Friday, November 11, 2011

Echolyn Recording Sessions Continue: Bringing In the Strings!

Echolyn continues work on their new studio album. They recently posted short video clips featuring Chris Buzby leading a string quartet through a recording session (Chris is the keyboardist; he is also a career music teacher and does many of the arrangements for the band). This is a good sign, as usually recording the session musicians is done toward the final stages of the recording process! I'm looking forward to hearing this album.

For many years Echolyn has been one of my favorite new progressive rock bands. They mix jazz, rock, and classical composition techniques in a perfect blend for my ears. I most highly recommend these three albums [links go to band's album pages where you can hear full songs! (except Mei)]:

As the World: In 1995 Echolyn actually got signed by Sony music and recorded this album while under contract. The deal went sour, as Sony decided they didn't know what to do with the band. Incredibly complex, jazzy, polyharmonic and polyrhythmic, with occasional string and woodwind sections. A perfect introduction, and a musical highlight. In 2005 the band was finally able to reissue the album themselves.

Cowboy Poems Free (2000): After the debacle with Sony, the band managed to continue with this self-released title. A stripped-down sound (although reasonably complex in a mature way) with a unique concept. This album is a genre unto itself: Americana Prog, offering historic vignettes interspersed with musical "poems." The album has recently been remastered and reissued with a marvelous new album cover.

Mei (2002): their next album featured a single 50-minute track scored for band plus string quartet and woodwinds. A bit heavier and darker than earlier albums, it depicts a drive through the country side...or it depicts passing through the trials of life...or a trial of faith. You decide.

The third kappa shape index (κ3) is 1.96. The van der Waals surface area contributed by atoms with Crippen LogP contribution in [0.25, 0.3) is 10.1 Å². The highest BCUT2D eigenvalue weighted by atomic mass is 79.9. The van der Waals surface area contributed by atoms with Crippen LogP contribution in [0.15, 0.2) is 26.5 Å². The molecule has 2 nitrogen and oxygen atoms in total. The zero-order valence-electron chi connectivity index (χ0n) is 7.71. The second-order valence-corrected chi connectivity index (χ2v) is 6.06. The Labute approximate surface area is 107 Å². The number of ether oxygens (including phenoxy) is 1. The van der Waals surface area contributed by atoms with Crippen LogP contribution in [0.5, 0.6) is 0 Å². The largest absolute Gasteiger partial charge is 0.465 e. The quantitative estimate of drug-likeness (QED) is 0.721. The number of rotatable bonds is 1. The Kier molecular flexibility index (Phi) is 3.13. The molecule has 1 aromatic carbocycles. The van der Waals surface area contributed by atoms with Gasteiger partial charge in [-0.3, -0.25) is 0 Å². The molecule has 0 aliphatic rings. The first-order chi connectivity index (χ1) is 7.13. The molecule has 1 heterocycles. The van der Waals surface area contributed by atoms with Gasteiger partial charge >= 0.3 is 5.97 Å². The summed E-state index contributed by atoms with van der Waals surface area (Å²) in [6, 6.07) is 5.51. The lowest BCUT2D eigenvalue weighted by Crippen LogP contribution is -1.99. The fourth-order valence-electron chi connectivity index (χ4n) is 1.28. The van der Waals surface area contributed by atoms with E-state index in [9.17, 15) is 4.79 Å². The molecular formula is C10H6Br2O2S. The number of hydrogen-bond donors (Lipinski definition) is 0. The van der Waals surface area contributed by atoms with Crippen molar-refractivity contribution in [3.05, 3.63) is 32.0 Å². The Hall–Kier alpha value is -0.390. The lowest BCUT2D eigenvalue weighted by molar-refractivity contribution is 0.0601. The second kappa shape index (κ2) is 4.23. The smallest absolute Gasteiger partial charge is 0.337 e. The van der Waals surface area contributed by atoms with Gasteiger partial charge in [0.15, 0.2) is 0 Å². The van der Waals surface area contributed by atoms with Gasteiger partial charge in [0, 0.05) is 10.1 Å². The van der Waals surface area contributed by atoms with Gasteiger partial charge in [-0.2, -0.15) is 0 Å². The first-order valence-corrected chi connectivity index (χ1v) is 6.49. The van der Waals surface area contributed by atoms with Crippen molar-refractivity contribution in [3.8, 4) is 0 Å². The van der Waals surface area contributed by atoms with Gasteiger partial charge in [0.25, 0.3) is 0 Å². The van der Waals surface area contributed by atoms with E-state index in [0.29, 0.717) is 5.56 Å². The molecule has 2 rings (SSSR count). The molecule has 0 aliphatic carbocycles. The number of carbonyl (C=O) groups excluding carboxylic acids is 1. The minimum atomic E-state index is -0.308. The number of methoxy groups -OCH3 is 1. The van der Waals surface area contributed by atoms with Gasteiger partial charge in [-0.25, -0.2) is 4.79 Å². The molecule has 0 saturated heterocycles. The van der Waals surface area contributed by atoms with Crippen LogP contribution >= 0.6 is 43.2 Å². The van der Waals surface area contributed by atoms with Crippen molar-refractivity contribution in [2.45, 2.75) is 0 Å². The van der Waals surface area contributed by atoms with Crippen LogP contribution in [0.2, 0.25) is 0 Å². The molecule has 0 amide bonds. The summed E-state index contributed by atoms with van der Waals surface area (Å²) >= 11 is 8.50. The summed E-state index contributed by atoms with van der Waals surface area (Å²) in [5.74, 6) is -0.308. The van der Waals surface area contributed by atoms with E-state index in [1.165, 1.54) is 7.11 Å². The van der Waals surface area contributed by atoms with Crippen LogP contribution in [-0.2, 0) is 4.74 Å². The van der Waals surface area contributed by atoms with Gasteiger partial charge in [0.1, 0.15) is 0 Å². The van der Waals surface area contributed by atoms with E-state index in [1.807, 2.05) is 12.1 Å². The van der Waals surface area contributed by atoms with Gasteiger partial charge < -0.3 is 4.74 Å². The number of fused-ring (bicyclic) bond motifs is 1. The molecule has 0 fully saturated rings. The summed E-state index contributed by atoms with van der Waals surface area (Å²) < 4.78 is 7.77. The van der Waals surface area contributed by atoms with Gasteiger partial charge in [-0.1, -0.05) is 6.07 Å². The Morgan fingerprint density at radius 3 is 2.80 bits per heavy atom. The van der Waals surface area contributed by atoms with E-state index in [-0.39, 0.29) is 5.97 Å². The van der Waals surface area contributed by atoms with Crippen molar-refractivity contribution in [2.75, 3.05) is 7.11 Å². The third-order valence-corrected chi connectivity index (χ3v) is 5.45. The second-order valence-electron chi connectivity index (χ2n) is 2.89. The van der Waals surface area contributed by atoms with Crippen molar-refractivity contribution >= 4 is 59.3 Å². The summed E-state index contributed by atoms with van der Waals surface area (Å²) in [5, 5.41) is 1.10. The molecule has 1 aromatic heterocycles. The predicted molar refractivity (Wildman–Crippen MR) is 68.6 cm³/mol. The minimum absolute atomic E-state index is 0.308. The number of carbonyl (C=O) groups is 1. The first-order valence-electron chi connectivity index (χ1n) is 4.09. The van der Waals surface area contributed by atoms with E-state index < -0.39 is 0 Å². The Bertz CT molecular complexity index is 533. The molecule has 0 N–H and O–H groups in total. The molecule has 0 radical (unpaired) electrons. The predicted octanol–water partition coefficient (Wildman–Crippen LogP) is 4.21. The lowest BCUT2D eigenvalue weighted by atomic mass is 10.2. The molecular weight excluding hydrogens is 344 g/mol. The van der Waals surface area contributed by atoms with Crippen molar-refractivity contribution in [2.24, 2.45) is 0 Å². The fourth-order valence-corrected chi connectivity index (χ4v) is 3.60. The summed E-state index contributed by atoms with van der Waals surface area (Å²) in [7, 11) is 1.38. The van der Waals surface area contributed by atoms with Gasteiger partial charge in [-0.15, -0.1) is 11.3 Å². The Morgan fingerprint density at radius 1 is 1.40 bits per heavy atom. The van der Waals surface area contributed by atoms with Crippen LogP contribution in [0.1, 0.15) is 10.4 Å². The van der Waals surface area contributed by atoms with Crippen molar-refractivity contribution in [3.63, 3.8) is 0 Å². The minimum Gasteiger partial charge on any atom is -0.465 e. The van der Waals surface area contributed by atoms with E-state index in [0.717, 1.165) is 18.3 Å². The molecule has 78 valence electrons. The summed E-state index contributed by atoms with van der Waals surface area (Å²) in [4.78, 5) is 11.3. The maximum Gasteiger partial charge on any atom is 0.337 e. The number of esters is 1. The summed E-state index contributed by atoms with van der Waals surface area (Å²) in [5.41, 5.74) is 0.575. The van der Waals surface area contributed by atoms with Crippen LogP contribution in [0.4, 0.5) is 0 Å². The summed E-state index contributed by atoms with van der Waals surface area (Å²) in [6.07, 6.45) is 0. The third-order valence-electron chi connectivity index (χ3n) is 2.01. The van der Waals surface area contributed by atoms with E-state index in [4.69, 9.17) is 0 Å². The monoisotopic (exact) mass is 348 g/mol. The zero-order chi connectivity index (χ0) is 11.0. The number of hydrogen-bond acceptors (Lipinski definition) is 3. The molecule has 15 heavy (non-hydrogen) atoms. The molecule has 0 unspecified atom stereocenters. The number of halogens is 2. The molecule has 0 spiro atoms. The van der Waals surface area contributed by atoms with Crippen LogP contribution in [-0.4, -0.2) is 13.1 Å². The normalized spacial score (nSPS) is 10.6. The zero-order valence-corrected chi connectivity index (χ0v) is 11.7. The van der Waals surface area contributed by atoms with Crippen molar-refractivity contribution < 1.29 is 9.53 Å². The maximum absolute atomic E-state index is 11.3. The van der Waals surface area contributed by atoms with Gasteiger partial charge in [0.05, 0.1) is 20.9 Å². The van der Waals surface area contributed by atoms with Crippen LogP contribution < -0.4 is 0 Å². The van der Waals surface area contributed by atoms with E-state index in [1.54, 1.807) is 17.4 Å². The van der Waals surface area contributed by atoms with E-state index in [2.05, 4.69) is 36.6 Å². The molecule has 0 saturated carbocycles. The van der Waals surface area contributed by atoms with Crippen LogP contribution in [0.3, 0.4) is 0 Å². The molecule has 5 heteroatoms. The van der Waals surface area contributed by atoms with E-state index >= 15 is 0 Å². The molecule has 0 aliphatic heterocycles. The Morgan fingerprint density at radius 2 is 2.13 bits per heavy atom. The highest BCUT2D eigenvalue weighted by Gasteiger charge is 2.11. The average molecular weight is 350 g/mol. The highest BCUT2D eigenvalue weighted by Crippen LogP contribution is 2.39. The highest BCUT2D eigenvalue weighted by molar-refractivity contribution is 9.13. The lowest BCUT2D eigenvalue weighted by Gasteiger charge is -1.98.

Their most recent album, The End is Beautiful (2005), was unfortunately too dark and discouraging for me to be able to appreciate fully. Please note that my sensitivity meter is quite mild; this isn't death metal! Or even close to it. Musically it is excelent as always, hard hitting, jazzy, with a horn section added to several tracks. But I am easily affected by the music I listen to, and I get depressed if I listen to moody music, so there are many very talented bands (or specific albums by certain bands) that I don't listen to very often because of their subject matter.

I'm sure a lot has changed in the 6 years that have passed since the release of their last album. I had the privilege of meeting several of the band members at NEARfest several years ago (although they were not performing that year). They explained that the album had been an important step for them as a group in moving through life, and that writing and recording it had been cathartic. So I'm hoping that Echolyn has moved on from that stage of their development and that their newest album will not be quite as dark, thematically, as its immediate predecessor.

And to not end this post on a down note, I'll post a video from Echolyn's early years that I just found this week. It's a rough live recording of my favorite early Echolyn track: The Meaning and the Moment. Feel free to skip through the first 2 minutes of onstage banter and detuned noodling; the proper song begins right at 2:07.

See my previous post about Echolyn with additional video footage.

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